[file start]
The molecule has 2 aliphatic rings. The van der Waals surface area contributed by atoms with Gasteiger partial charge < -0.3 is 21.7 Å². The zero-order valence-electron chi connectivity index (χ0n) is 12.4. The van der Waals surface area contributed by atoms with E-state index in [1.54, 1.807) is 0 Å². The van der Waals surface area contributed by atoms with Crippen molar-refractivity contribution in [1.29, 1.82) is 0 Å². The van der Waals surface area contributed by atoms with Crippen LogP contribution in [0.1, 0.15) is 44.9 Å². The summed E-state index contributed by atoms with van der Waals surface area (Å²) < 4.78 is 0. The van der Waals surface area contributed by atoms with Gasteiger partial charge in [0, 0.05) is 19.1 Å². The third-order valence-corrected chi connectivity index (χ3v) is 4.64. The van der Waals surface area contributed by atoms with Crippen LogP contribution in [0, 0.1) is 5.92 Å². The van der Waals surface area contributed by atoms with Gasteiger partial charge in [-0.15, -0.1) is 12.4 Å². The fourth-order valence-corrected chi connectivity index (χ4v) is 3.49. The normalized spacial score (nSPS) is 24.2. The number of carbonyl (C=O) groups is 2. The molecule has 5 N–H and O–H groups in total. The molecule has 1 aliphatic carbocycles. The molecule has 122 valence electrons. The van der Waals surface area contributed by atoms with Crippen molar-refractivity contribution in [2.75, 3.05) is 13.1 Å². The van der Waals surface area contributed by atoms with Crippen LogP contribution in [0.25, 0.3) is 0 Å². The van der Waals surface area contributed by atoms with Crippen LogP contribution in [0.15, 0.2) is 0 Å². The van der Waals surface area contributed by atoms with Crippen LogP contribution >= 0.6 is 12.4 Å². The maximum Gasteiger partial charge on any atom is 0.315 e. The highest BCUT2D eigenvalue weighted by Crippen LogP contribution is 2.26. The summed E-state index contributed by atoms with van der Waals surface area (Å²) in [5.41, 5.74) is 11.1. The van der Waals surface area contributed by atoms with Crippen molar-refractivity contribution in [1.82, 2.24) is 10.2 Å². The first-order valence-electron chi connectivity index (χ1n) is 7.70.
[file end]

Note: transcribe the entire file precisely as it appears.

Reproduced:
The molecule has 2 aliphatic rings. The van der Waals surface area contributed by atoms with Gasteiger partial charge < -0.3 is 21.7 Å². The zero-order valence-electron chi connectivity index (χ0n) is 12.4. The van der Waals surface area contributed by atoms with E-state index in [1.54, 1.807) is 0 Å². The van der Waals surface area contributed by atoms with Crippen molar-refractivity contribution in [1.29, 1.82) is 0 Å². The van der Waals surface area contributed by atoms with Crippen LogP contribution in [0.1, 0.15) is 44.9 Å². The summed E-state index contributed by atoms with van der Waals surface area (Å²) < 4.78 is 0. The van der Waals surface area contributed by atoms with Gasteiger partial charge in [0, 0.05) is 19.1 Å². The third-order valence-corrected chi connectivity index (χ3v) is 4.64. The van der Waals surface area contributed by atoms with Crippen LogP contribution in [0, 0.1) is 5.92 Å². The van der Waals surface area contributed by atoms with Gasteiger partial charge in [-0.15, -0.1) is 12.4 Å². The fourth-order valence-corrected chi connectivity index (χ4v) is 3.49. The normalized spacial score (nSPS) is 24.2. The number of carbonyl (C=O) groups is 2. The molecule has 5 N–H and O–H groups in total. The molecule has 1 aliphatic carbocycles. The molecule has 122 valence electrons. The van der Waals surface area contributed by atoms with Crippen molar-refractivity contribution in [2.75, 3.05) is 13.1 Å². The van der Waals surface area contributed by atoms with Crippen LogP contribution in [0.25, 0.3) is 0 Å². The van der Waals surface area contributed by atoms with Crippen LogP contribution in [0.15, 0.2) is 0 Å². The van der Waals surface area contributed by atoms with Crippen LogP contribution >= 0.6 is 12.4 Å². The maximum Gasteiger partial charge on any atom is 0.315 e. The highest BCUT2D eigenvalue weighted by Crippen LogP contribution is 2.26. The summed E-state index contributed by atoms with van der Waals surface area (Å²) in [5.41, 5.74) is 11.1. The van der Waals surface area contributed by atoms with Crippen molar-refractivity contribution in [1.82, 2.24) is 10.2 Å². The first-order valence-electron chi connectivity index (χ1n) is 7.70.